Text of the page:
Portuguese Bend Landmarks

Portuguese Bend Gatehouse
Portuguese Bend Gatehouse

Maureen Megowan, a Realtor with Remax Estate Properties, provides an article in her series "South Bay History Tid-Bits"

                      Portuguese Bend Landmarks

Portuguese Bend Gatehouse:  The Gatehouse at the entrance gate to the Portuguese Bend community was built by Mr. Vanderlip and was modeled after an Italian roadside chapel used by Michelangelo when he painted the Sistine Chapel.  It has one bedroom, two courtyards, one with a rose garden with a fountain and a high ceilinged living room. It is currently occupied and is being beautifully restored by the current owners.

“Villa Francesca” Gatehouse:  Harry Benedict, the personal secretary for Frank Vanderlip, built the "Villa Francesca" as a gatehouse to the other entrance to the Portuguese Bend gated community on Peppertree Drive. He had planned to build a more palatial estate further up the hill, but as the Depression hit, he abandoned his plans. Elin Vanderlip, in her memoirs tells the story that Frank Vanderlip Sr. , while vacationing in Paris, had cabled Mr. Benedict just prior to the 1929 stock market crash to sell his stocks, but Mr. Benedict thought better of it and did not,  thus costing Mr. Vanderlip millions of dollars.  Mr. Benedict also had control of the Palos Verdes Corporation from 1943 to 1945, which owned the Vanderlip family's remaining ownership of the Palos Verdes Peninsula.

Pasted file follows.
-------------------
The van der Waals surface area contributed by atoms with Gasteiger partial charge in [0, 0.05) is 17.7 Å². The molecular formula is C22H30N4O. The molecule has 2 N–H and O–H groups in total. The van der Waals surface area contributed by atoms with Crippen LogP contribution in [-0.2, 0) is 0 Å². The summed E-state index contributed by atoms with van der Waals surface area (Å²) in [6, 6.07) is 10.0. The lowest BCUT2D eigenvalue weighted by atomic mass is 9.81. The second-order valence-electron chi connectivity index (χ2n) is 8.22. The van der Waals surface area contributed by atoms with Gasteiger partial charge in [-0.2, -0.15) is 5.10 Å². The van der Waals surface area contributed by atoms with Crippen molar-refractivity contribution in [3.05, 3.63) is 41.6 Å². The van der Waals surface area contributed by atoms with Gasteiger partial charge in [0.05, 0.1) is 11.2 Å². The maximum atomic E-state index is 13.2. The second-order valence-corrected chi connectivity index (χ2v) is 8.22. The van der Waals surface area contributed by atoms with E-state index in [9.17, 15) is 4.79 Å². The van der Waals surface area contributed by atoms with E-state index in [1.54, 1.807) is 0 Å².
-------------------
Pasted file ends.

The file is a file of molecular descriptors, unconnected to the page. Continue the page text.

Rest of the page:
The Harden House: Across the street from the Portuguese Bend Gatehouse and the entrance to the Portuguese Bend community is a house behind a beautiful Gatehouse.  This gatehouse was also modeled after one in Italy. The house, known as "The Harden House", was built by Frank Vanderlip's beloved sister Ruth and her husband Eddie Harden, a business partner of Vanderlip  Vanderlip had given Ruth the 48 acres of coastal land on the ocean side of Palos Verdes Drive South. They constructed a four bedroom home with a 6 car garage. They had planned to build a grand villa out on Portuguese Point, but again the Great Depression foiled those plans. Interestingly, the gate entrance to the estate was used in the movie "It's a mad, mad, mad world" as the entrance to the fictitious "Santa Rosita State Park" and the scene with the crossed palm trees was also filmed on the Harden House grounds. After Ruth died, the Harden House estate was reduced from 48 acres to approx. 2 acres, with the balance of the property acquired by the City of Rancho Palos Verdes as The Abalone Cove Shoreline Park. The Harden House is currently being marketed for sale.

For additional info on South Bay and Palos Verdes History, see


 on my website http://www.maureenmegowan.com  .

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